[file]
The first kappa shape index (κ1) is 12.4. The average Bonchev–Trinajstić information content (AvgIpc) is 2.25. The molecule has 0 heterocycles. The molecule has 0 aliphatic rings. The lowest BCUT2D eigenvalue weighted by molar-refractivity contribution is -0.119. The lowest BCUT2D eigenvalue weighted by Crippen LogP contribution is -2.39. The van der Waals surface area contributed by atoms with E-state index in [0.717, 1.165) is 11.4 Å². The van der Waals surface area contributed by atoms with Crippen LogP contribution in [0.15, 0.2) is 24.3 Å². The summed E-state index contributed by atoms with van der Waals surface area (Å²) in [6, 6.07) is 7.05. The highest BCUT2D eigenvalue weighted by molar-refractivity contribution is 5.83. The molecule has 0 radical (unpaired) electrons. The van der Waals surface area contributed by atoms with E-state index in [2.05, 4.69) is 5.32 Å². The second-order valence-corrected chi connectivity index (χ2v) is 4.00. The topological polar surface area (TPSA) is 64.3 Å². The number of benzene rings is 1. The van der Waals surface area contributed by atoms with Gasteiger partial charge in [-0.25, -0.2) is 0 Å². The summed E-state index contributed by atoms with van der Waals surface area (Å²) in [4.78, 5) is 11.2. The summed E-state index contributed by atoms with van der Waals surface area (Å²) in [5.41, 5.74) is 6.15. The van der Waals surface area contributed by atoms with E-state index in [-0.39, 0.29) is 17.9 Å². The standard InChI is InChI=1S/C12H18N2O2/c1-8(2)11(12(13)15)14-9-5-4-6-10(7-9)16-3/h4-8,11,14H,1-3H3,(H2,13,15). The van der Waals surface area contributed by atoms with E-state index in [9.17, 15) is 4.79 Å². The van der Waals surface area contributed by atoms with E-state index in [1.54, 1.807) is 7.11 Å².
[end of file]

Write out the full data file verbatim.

The first kappa shape index (κ1) is 12.4. The average Bonchev–Trinajstić information content (AvgIpc) is 2.25. The molecule has 0 heterocycles. The molecule has 0 aliphatic rings. The lowest BCUT2D eigenvalue weighted by molar-refractivity contribution is -0.119. The lowest BCUT2D eigenvalue weighted by Crippen LogP contribution is -2.39. The van der Waals surface area contributed by atoms with E-state index in [0.717, 1.165) is 11.4 Å². The van der Waals surface area contributed by atoms with Crippen LogP contribution in [0.15, 0.2) is 24.3 Å². The summed E-state index contributed by atoms with van der Waals surface area (Å²) in [6, 6.07) is 7.05. The highest BCUT2D eigenvalue weighted by molar-refractivity contribution is 5.83. The molecule has 0 radical (unpaired) electrons. The van der Waals surface area contributed by atoms with E-state index in [2.05, 4.69) is 5.32 Å². The second-order valence-corrected chi connectivity index (χ2v) is 4.00. The topological polar surface area (TPSA) is 64.3 Å². The number of benzene rings is 1. The van der Waals surface area contributed by atoms with Gasteiger partial charge in [-0.25, -0.2) is 0 Å². The summed E-state index contributed by atoms with van der Waals surface area (Å²) in [4.78, 5) is 11.2. The summed E-state index contributed by atoms with van der Waals surface area (Å²) in [5.41, 5.74) is 6.15. The van der Waals surface area contributed by atoms with E-state index in [-0.39, 0.29) is 17.9 Å². The standard InChI is InChI=1S/C12H18N2O2/c1-8(2)11(12(13)15)14-9-5-4-6-10(7-9)16-3/h4-8,11,14H,1-3H3,(H2,13,15). The van der Waals surface area contributed by atoms with E-state index in [9.17, 15) is 4.79 Å². The van der Waals surface area contributed by atoms with E-state index in [1.54, 1.807) is 7.11 Å².